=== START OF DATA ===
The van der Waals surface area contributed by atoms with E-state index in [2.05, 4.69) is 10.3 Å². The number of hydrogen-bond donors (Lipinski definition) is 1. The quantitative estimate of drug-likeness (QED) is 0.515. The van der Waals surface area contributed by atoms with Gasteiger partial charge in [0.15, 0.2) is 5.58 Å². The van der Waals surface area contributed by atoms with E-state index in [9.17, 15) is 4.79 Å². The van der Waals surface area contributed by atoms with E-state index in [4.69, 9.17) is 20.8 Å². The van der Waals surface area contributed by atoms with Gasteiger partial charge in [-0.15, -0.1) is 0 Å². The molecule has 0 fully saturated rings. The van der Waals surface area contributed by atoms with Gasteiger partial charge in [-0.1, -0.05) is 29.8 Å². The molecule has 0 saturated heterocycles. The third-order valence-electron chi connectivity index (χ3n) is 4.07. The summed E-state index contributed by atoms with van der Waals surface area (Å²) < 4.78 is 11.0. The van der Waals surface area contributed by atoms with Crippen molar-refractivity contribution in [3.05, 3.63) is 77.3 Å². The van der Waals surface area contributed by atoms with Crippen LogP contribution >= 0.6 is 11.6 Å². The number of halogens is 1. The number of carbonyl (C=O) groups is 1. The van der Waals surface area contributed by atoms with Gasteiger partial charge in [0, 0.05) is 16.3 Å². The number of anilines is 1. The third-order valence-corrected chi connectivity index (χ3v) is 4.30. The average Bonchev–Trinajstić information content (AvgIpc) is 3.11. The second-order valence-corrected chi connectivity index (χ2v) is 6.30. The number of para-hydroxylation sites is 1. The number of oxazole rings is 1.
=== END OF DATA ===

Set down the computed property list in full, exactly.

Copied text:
The van der Waals surface area contributed by atoms with E-state index in [2.05, 4.69) is 10.3 Å². The number of hydrogen-bond donors (Lipinski definition) is 1. The quantitative estimate of drug-likeness (QED) is 0.515. The van der Waals surface area contributed by atoms with Gasteiger partial charge in [0.15, 0.2) is 5.58 Å². The van der Waals surface area contributed by atoms with E-state index in [9.17, 15) is 4.79 Å². The van der Waals surface area contributed by atoms with E-state index in [4.69, 9.17) is 20.8 Å². The van der Waals surface area contributed by atoms with Gasteiger partial charge in [-0.15, -0.1) is 0 Å². The molecule has 0 fully saturated rings. The van der Waals surface area contributed by atoms with Gasteiger partial charge in [-0.1, -0.05) is 29.8 Å². The molecule has 0 saturated heterocycles. The third-order valence-electron chi connectivity index (χ3n) is 4.07. The summed E-state index contributed by atoms with van der Waals surface area (Å²) < 4.78 is 11.0. The van der Waals surface area contributed by atoms with Crippen molar-refractivity contribution in [3.05, 3.63) is 77.3 Å². The van der Waals surface area contributed by atoms with Crippen LogP contribution >= 0.6 is 11.6 Å². The number of halogens is 1. The number of carbonyl (C=O) groups is 1. The van der Waals surface area contributed by atoms with Gasteiger partial charge in [0, 0.05) is 16.3 Å². The number of anilines is 1. The third-order valence-corrected chi connectivity index (χ3v) is 4.30. The average Bonchev–Trinajstić information content (AvgIpc) is 3.11. The second-order valence-corrected chi connectivity index (χ2v) is 6.30. The number of para-hydroxylation sites is 1. The number of oxazole rings is 1.